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The Arts
April 12-18, 2006

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'The Sisters Rosensweig'

Photograph by David Allen
Relations: Sara (Alison Edwards) and Gorgeous (Carole Healey) spend some quality time together in 'The Sisters Rosensweig.'

Wendy's World

TheatreWorks stages Wendy Wasserstein's 'The Sisters Rosensweig' in familiar groove

By Marianne Messina

WITH ITS cheery yellow walls, spacious cathedral ceiling and flowing crystal chandelier, Joe Ragey's elaborate upscale living room makes poetry of the underlying fabric of TheatreWorks' production of The Sisters Rosensweig. Built-in shelves displaying tasteful and copious glassware, books and objets d'art echo the precisely in-vogue (for 1991) collection of intellectual show pieces on display in the characters' banter. Unfortunately, Wendy Wasserstein's intellectual, high-powered characters struggle, in this production, to become more than walking profiles.

The cold, cynical eldest sister, Sara (Alison Edwards), a high roller in banking, lives partnerless in London after two divorces and a hysterectomy. Sara's "brilliant" and "beautiful" daughter, Tess (a perky Lindsay Benner), is going out with not-so-bright, spike-haired Tom (Chad Ryan Deverman), who has enlisted Tess in his commitment to Lithuanian liberation. Sara's sister Gorgeous (Carole Healey) is a comfortably married radio love-line host in Boston; her other sister, Pfeni (Rebecca Dines), is a world-traveling journalist, nurturing a part-time relationship with Geoffrey (Jeff Williams), a British musical director whose sexual orientation is still in the undecided column.

Once their convoluted backgrounds are sorted out, the characters loudly and physically overact their intellectual repartee as if they think we might be children and they're the birthday party clowns. Points for discussion become basic tenets: That women need good men in their lives, that Jewish people stay Jewish, that family will always provide continuity in this anything-goes world. Which may all be well and good, but no idea can substitute for human vitality.

For example, what the dour Sara needs, it turns out, is for a good Jewish boy like Mervyn (Michael G. Hawkins) to insinuate himself into her house uninvited and get way too close to her on the couch before she lets down that protective wall and unfreezes her frigid self. Sara and Mervyn don't seem to have any chemistry beyond her sisters' claims that he'd be great for her. I missed the part where that worked.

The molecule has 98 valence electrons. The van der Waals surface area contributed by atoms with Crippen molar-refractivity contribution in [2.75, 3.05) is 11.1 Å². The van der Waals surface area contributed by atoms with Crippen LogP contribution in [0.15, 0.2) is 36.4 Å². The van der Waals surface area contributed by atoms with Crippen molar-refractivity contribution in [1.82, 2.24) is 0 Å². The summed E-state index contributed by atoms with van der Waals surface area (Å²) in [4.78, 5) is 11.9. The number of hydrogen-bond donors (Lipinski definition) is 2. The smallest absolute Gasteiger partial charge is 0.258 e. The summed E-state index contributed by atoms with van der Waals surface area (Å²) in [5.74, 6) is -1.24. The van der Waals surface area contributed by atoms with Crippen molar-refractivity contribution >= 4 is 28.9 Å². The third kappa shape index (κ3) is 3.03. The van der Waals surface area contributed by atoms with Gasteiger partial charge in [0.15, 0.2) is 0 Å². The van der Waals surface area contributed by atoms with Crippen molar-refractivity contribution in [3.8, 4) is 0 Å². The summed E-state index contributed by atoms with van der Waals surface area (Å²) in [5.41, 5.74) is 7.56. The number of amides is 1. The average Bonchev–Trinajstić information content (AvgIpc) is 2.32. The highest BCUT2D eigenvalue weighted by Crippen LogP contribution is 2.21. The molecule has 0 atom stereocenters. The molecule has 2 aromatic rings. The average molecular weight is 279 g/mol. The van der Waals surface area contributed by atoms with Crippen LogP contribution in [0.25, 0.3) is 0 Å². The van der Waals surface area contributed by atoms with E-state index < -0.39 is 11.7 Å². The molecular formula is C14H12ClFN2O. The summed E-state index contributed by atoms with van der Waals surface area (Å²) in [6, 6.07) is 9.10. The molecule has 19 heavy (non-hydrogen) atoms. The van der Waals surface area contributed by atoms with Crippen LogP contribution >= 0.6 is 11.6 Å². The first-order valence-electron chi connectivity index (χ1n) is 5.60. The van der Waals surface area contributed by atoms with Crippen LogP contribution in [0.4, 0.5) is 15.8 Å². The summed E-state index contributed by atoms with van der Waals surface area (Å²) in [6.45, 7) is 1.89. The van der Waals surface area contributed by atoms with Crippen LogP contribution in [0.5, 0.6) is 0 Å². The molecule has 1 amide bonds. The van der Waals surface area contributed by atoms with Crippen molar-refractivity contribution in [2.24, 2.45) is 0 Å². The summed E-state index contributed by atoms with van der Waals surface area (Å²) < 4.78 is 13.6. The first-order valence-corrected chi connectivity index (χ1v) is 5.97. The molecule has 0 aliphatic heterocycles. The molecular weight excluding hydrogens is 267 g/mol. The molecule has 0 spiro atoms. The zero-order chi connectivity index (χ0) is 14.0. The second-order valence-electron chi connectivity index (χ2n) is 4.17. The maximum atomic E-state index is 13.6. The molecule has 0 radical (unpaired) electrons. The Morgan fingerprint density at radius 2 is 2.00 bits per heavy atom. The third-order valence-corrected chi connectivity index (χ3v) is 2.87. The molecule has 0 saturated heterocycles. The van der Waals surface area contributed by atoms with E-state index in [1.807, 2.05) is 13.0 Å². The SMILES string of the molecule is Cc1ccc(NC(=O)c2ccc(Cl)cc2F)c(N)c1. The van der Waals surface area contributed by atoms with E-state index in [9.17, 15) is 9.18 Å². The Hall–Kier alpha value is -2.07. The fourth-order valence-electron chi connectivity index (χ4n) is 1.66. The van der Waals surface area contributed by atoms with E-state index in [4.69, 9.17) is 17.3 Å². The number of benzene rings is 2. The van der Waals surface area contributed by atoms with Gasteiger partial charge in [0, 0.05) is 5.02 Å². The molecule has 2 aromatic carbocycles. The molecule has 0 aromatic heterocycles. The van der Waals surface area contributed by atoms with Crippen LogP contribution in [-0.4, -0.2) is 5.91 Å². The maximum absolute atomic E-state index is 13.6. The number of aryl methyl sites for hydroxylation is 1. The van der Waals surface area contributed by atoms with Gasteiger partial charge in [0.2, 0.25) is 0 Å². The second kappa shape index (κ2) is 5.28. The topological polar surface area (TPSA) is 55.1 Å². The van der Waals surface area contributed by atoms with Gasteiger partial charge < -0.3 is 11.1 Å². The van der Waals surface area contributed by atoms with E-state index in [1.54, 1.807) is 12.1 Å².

Fortunately, Healey's Gorgeous shows what can be done by sinking deep teeth into a Wasserstein character. Earning applause on her exits, Healey was bubbly and loquacious, yet snapped on a dime to kvetch or curse. With Gorgeous on a mission for fine things and designer shoes, Healey takes what is essentially a stereotype and makes it her own. So when Gorgeous receives a gift of the perfect designer dress suit, perfectly accessorized, the least material girl in the crowd has to get it.

By contrast, other characters' more weighty resolutions fall limply into whateverland. The production team comes through with a tiny gem when the guests adjourn into Ragey's recessed dining room for Sara's birthday dinner. We hear their continued voices around the table, distant and incomprehensible, as the lights dim and then rise to suggest the passage of time (Chad Bonaker, lighting design). Then everyone gets up and returns to foreground. This separates the meal event from all others and gives it the ability to fast-forward in time. Situated in a distant, almost hidden space, the moment of community, the "breaking of bread" seems imbued with transformational potential. A little such brilliance in other areas of this production could go a long way.

The Sisters Rosensweig, a tribute to Wendy Wasserstein, a TheatreWorks production, plays Tuesday at 7:30pm (no show April 25), Wednesday-Friday at 8pm, Saturday at 2 and/or 8pm and Sunday at 2 and/or 7pm through April 30 at the Mountain View Center for the Performing Arts, 500 Castro St., Mountain View,. Tickets are $20-$54. (650.903.6000)

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